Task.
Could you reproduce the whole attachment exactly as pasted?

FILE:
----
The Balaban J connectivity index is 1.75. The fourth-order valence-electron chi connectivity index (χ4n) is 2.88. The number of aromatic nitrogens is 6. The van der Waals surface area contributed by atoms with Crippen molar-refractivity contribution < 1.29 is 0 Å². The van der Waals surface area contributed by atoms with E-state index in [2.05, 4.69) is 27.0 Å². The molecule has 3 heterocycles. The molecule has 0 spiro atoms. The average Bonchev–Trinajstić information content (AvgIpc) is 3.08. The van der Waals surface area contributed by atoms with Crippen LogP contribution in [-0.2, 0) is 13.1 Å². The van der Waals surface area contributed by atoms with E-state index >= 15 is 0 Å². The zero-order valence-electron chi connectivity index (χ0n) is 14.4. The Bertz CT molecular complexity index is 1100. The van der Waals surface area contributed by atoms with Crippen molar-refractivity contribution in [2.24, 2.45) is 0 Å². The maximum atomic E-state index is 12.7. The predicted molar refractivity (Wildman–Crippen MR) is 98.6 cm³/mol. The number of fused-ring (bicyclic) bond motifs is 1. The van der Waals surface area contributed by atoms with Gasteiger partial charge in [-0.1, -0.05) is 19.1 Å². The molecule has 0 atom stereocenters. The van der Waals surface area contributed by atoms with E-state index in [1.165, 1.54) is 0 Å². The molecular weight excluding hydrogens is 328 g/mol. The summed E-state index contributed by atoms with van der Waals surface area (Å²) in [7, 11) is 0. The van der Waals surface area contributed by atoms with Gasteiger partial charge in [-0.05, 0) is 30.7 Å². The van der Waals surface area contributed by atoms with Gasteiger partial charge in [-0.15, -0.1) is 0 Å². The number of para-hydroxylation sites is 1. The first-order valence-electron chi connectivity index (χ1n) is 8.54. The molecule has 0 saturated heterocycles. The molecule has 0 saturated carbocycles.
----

The Balaban J connectivity index is 1.75. The fourth-order valence-electron chi connectivity index (χ4n) is 2.88. The number of aromatic nitrogens is 6. The van der Waals surface area contributed by atoms with Crippen molar-refractivity contribution < 1.29 is 0 Å². The van der Waals surface area contributed by atoms with E-state index in [2.05, 4.69) is 27.0 Å². The molecule has 3 heterocycles. The molecule has 0 spiro atoms. The average Bonchev–Trinajstić information content (AvgIpc) is 3.08. The van der Waals surface area contributed by atoms with Crippen LogP contribution in [-0.2, 0) is 13.1 Å². The van der Waals surface area contributed by atoms with E-state index >= 15 is 0 Å². The zero-order valence-electron chi connectivity index (χ0n) is 14.4. The Bertz CT molecular complexity index is 1100. The van der Waals surface area contributed by atoms with Crippen molar-refractivity contribution in [2.24, 2.45) is 0 Å². The maximum atomic E-state index is 12.7. The predicted molar refractivity (Wildman–Crippen MR) is 98.6 cm³/mol. The number of fused-ring (bicyclic) bond motifs is 1. The van der Waals surface area contributed by atoms with Gasteiger partial charge in [-0.1, -0.05) is 19.1 Å². The molecule has 0 atom stereocenters. The van der Waals surface area contributed by atoms with E-state index in [1.165, 1.54) is 0 Å². The molecular weight excluding hydrogens is 328 g/mol. The summed E-state index contributed by atoms with van der Waals surface area (Å²) in [7, 11) is 0. The van der Waals surface area contributed by atoms with Gasteiger partial charge in [-0.05, 0) is 30.7 Å². The van der Waals surface area contributed by atoms with Gasteiger partial charge in [-0.15, -0.1) is 0 Å². The number of para-hydroxylation sites is 1. The first-order valence-electron chi connectivity index (χ1n) is 8.54. The molecule has 0 saturated heterocycles. The molecule has 0 saturated carbocycles.